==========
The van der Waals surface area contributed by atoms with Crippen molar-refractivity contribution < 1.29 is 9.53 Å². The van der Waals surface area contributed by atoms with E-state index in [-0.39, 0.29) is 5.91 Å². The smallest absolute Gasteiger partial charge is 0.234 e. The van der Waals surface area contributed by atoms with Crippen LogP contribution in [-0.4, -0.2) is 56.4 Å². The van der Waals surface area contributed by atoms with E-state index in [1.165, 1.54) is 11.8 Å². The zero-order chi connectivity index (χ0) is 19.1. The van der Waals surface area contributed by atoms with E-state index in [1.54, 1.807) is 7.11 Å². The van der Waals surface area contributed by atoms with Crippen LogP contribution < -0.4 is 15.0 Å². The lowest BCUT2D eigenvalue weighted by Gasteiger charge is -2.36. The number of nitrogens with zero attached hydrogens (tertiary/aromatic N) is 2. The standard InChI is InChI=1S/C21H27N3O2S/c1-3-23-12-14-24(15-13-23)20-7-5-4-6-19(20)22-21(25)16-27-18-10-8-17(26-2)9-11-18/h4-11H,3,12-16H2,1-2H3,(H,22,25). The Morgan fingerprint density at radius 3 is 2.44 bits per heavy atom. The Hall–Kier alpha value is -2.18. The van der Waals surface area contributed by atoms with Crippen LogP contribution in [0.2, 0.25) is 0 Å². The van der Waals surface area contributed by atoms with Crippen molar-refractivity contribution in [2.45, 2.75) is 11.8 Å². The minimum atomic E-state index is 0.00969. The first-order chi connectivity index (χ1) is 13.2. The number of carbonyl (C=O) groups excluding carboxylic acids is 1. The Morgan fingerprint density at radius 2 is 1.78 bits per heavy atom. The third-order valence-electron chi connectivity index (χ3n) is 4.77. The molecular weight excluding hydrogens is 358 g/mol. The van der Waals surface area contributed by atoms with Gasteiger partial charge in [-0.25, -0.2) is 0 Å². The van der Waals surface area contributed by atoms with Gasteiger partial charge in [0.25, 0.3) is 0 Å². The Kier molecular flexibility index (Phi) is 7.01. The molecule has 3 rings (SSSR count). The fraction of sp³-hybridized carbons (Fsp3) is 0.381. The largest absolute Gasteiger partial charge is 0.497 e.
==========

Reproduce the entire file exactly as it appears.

The van der Waals surface area contributed by atoms with Crippen molar-refractivity contribution < 1.29 is 9.53 Å². The van der Waals surface area contributed by atoms with E-state index in [-0.39, 0.29) is 5.91 Å². The smallest absolute Gasteiger partial charge is 0.234 e. The van der Waals surface area contributed by atoms with Crippen LogP contribution in [-0.4, -0.2) is 56.4 Å². The van der Waals surface area contributed by atoms with E-state index in [1.165, 1.54) is 11.8 Å². The zero-order chi connectivity index (χ0) is 19.1. The van der Waals surface area contributed by atoms with E-state index in [1.54, 1.807) is 7.11 Å². The van der Waals surface area contributed by atoms with Crippen LogP contribution < -0.4 is 15.0 Å². The lowest BCUT2D eigenvalue weighted by Gasteiger charge is -2.36. The number of nitrogens with zero attached hydrogens (tertiary/aromatic N) is 2. The standard InChI is InChI=1S/C21H27N3O2S/c1-3-23-12-14-24(15-13-23)20-7-5-4-6-19(20)22-21(25)16-27-18-10-8-17(26-2)9-11-18/h4-11H,3,12-16H2,1-2H3,(H,22,25). The Morgan fingerprint density at radius 3 is 2.44 bits per heavy atom. The Hall–Kier alpha value is -2.18. The van der Waals surface area contributed by atoms with Crippen LogP contribution in [0.2, 0.25) is 0 Å². The van der Waals surface area contributed by atoms with Crippen molar-refractivity contribution in [2.45, 2.75) is 11.8 Å². The minimum atomic E-state index is 0.00969. The first-order chi connectivity index (χ1) is 13.2. The number of carbonyl (C=O) groups excluding carboxylic acids is 1. The Morgan fingerprint density at radius 2 is 1.78 bits per heavy atom. The third-order valence-electron chi connectivity index (χ3n) is 4.77. The molecular weight excluding hydrogens is 358 g/mol. The van der Waals surface area contributed by atoms with Gasteiger partial charge in [-0.25, -0.2) is 0 Å². The van der Waals surface area contributed by atoms with Gasteiger partial charge in [0.25, 0.3) is 0 Å². The Kier molecular flexibility index (Phi) is 7.01. The molecule has 3 rings (SSSR count). The fraction of sp³-hybridized carbons (Fsp3) is 0.381. The largest absolute Gasteiger partial charge is 0.497 e.